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Tokyo (UPI) Nov 5, 2013
A new alloy of aluminum that can store hydrogen could open the door to lightweight, efficient fuel cells of the future, Japanese researchers say.
Lightweight interstitial hydrides -- compounds in which hydrogen atoms occupy the interstices (spaces) between metal atoms -- have been put forward as a safe and efficient means for storing hydrogen for fuel cell vehicles. While hydrides based on magnesium, sodium and boron have been manufactured, they have proven unsatisfactory as a hydrogen repository.
An aluminum-based alloy hydride would have the desired traits of light weight, no toxicity to plants and animals, and absence of volatile gas products except for hydrogen, the researchers said, but has proven difficult to create, but scientists at the Japan Atomic Energy Agency and Tohoku University say they've achieved the long-sought goal of a simple-structured, aluminum-based interstitial alloy.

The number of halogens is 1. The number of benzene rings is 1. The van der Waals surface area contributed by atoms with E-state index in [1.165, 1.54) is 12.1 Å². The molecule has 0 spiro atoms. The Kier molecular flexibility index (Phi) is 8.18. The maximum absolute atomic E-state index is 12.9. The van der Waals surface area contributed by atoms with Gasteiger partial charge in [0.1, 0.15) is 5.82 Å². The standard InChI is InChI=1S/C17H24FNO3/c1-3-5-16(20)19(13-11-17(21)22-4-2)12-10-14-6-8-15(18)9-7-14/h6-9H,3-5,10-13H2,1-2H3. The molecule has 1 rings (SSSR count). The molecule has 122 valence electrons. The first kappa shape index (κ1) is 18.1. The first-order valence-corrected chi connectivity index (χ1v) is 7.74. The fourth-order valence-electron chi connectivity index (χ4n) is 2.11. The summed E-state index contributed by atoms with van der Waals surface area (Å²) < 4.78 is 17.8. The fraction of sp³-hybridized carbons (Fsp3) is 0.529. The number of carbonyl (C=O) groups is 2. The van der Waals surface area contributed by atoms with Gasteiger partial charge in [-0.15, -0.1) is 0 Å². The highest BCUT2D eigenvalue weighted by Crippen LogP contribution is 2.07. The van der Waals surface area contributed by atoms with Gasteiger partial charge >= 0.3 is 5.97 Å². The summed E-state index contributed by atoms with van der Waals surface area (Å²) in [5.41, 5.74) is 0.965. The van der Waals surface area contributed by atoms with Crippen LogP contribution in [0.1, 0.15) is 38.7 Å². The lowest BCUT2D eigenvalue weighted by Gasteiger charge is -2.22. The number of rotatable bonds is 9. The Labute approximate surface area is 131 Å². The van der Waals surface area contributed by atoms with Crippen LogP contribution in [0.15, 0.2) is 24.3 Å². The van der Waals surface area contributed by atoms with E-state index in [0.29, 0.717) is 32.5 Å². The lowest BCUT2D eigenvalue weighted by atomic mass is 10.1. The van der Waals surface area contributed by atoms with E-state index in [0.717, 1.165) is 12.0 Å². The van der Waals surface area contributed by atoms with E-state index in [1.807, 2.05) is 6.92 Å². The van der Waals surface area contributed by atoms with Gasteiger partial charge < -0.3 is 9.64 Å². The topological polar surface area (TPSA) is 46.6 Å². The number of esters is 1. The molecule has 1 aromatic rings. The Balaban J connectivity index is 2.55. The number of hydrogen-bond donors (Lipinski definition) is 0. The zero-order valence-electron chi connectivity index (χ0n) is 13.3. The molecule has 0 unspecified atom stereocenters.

Their compound, Al2CuHx, has been created using extreme high pressures and temperatures.
Although only a first step, the researchers said it proved an interstitial hydride of an aluminum-based alloy is possible.
"Although its synthesis requires very extreme conditions and its hydrogen content is low, our new compound showed that an aluminum-based alloy hydride is achievable," said Hiroyuki Saitoh, lead author of a paper reporting the results in the journal APL Materials. "Based on what we've learned from this first step, we plan to synthesize similar materials at more moderate conditions -- products that hopefully will prove to be very effective at storing hydrogen."
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